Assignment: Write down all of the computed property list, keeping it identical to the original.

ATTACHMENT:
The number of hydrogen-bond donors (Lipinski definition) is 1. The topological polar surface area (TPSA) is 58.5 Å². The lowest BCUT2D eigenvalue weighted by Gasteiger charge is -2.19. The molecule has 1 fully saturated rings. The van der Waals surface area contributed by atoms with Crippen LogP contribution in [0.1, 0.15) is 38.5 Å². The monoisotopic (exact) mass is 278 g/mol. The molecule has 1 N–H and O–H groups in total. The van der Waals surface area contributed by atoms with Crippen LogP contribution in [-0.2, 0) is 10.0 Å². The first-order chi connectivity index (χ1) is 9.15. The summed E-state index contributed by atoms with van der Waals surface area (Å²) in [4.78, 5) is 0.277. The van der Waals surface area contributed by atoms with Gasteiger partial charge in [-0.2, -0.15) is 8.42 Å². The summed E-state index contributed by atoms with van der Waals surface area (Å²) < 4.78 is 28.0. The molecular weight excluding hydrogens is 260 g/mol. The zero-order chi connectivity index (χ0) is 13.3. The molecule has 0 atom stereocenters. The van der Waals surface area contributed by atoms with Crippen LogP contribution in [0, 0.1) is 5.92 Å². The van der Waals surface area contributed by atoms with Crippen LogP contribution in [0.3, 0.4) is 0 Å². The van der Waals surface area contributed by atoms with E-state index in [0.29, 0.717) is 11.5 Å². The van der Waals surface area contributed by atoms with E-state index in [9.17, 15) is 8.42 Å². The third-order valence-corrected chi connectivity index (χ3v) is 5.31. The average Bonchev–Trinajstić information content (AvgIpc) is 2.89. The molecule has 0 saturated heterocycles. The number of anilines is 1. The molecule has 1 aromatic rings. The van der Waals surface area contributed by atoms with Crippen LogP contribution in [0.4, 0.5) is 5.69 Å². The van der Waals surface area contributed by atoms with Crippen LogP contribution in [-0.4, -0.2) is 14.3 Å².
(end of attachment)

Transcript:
The number of hydrogen-bond donors (Lipinski definition) is 1. The topological polar surface area (TPSA) is 58.5 Å². The lowest BCUT2D eigenvalue weighted by Gasteiger charge is -2.19. The molecule has 1 fully saturated rings. The van der Waals surface area contributed by atoms with Crippen LogP contribution in [0.1, 0.15) is 38.5 Å². The monoisotopic (exact) mass is 278 g/mol. The molecule has 1 N–H and O–H groups in total. The van der Waals surface area contributed by atoms with Crippen LogP contribution in [-0.2, 0) is 10.0 Å². The first-order chi connectivity index (χ1) is 9.15. The summed E-state index contributed by atoms with van der Waals surface area (Å²) in [4.78, 5) is 0.277. The van der Waals surface area contributed by atoms with Gasteiger partial charge in [-0.2, -0.15) is 8.42 Å². The summed E-state index contributed by atoms with van der Waals surface area (Å²) < 4.78 is 28.0. The molecular weight excluding hydrogens is 260 g/mol. The zero-order chi connectivity index (χ0) is 13.3. The molecule has 0 atom stereocenters. The van der Waals surface area contributed by atoms with Crippen LogP contribution in [0, 0.1) is 5.92 Å². The van der Waals surface area contributed by atoms with Crippen LogP contribution in [0.3, 0.4) is 0 Å². The van der Waals surface area contributed by atoms with E-state index in [0.29, 0.717) is 11.5 Å². The van der Waals surface area contributed by atoms with E-state index in [9.17, 15) is 8.42 Å². The third-order valence-corrected chi connectivity index (χ3v) is 5.31. The average Bonchev–Trinajstić information content (AvgIpc) is 2.89. The molecule has 0 saturated heterocycles. The number of anilines is 1. The molecule has 1 aromatic rings. The van der Waals surface area contributed by atoms with Crippen LogP contribution in [0.4, 0.5) is 5.69 Å². The van der Waals surface area contributed by atoms with Crippen LogP contribution in [-0.4, -0.2) is 14.3 Å².